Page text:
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San Francisco Bishop: Poverty Must Join Abortion at Top of Church's 'Political Agenda'

San Francisco Bishop: Poverty Must Join Abortion at Top of Church's 'Political Agenda'

Writing in the liberal Jesuit outlet America Magazine, Auxiliary Bishop of San Francisco Robert McElroy claims that the Church in the United States “must elevate the issue of poverty to the very top of its political agenda, establishing poverty alongside abortion as the pre-eminent moral issues the Catholic community pursues at this moment in our nation’s history.”

Taking his cue from Pope Francis, whom he says has “unswervingly pointed to the scandal of poverty in a world of plenty as a piercing moral challenge for the church and the whole human community,” McElroy writes that the pontiff’s “teachings on the rights of the poor have enormous implications for the culture and politics of the United States and for the church in this country.”

McElroy argues that “both abortion and poverty countenance the deaths of millions of children in a world where government action could end the slaughter.” He asks why, if the sanctity of the unborn human life is a doctrinal issue of the Church and, therefore, requires faithful Catholics to defend it in the public square, Catholics do not feel equally compelled to demand that their government fund social justice programs in the United States and abroad.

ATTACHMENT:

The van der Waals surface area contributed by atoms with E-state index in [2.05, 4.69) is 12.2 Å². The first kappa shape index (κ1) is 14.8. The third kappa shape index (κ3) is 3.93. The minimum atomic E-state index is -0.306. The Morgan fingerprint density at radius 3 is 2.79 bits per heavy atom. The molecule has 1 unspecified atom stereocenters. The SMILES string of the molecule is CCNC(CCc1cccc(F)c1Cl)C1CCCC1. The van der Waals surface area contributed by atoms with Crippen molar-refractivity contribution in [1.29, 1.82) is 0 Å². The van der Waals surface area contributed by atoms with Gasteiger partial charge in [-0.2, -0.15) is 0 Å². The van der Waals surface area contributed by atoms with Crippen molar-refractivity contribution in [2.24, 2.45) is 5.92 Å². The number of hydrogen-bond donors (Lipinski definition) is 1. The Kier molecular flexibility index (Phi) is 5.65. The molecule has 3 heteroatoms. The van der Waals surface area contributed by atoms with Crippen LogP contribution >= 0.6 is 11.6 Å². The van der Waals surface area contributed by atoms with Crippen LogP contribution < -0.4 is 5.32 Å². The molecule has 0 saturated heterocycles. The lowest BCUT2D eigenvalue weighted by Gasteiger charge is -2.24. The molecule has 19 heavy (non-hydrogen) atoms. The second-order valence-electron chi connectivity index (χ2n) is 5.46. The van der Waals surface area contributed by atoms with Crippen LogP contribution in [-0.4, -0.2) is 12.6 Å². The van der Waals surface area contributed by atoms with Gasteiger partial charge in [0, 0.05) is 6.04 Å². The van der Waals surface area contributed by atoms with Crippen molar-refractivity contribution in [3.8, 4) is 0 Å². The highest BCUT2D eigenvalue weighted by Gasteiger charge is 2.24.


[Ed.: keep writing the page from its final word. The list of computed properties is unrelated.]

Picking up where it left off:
Regarding the issue of abortion, however, in 2005, writing again at America Magazine, McElroy decided that Catholic public officials who endorse the legalization of abortion should not be denied communion:

The primary benefit of imposing eucharistic sanctions is that they will point to the absolute central position abortion occupies in the church’s quest for justice in the social order in America today. Sanctions will function as a moral call to arms, by which individual Catholics will be forced to choose whether they value more their Catholic faith or the political/philosophical commitments that tie them to political action supporting abortion. The denial of the Eucharist will say in a unique manner that the church cannot continue to be a house divided any longer, half pro-life and half pro-choice.

McElroy provided the following reasons why political leaders who support abortion legislation should not be denied communion: 1) It would be perceived as coercive; 2) It would identify abortion as a specifically Catholic issue and play into the hands of those who accuse the pro-life movement of imposing religious tenets upon Americans; 3) It would make it appear that abortion defines the church’s social agenda; 4) It will “cast the church as a partisan actor in the American political system.”

However, regarding “poverty,” McElroy writes in his current piece:

Choices by citizens or public officials that systematically, and therefore unjustly, decrease governmental financial support for the poor clearly reject core Catholic teachings on poverty and economic justice. Policy decisions that reduce development assistance to the poorest countries reject core Catholic teachings. Tax policies that increase rather than decrease inequalities reject core Catholic teachings.

McElroy firmly concludes that “the categorical nature of Catholic teaching on economic justice is clear and binding.”


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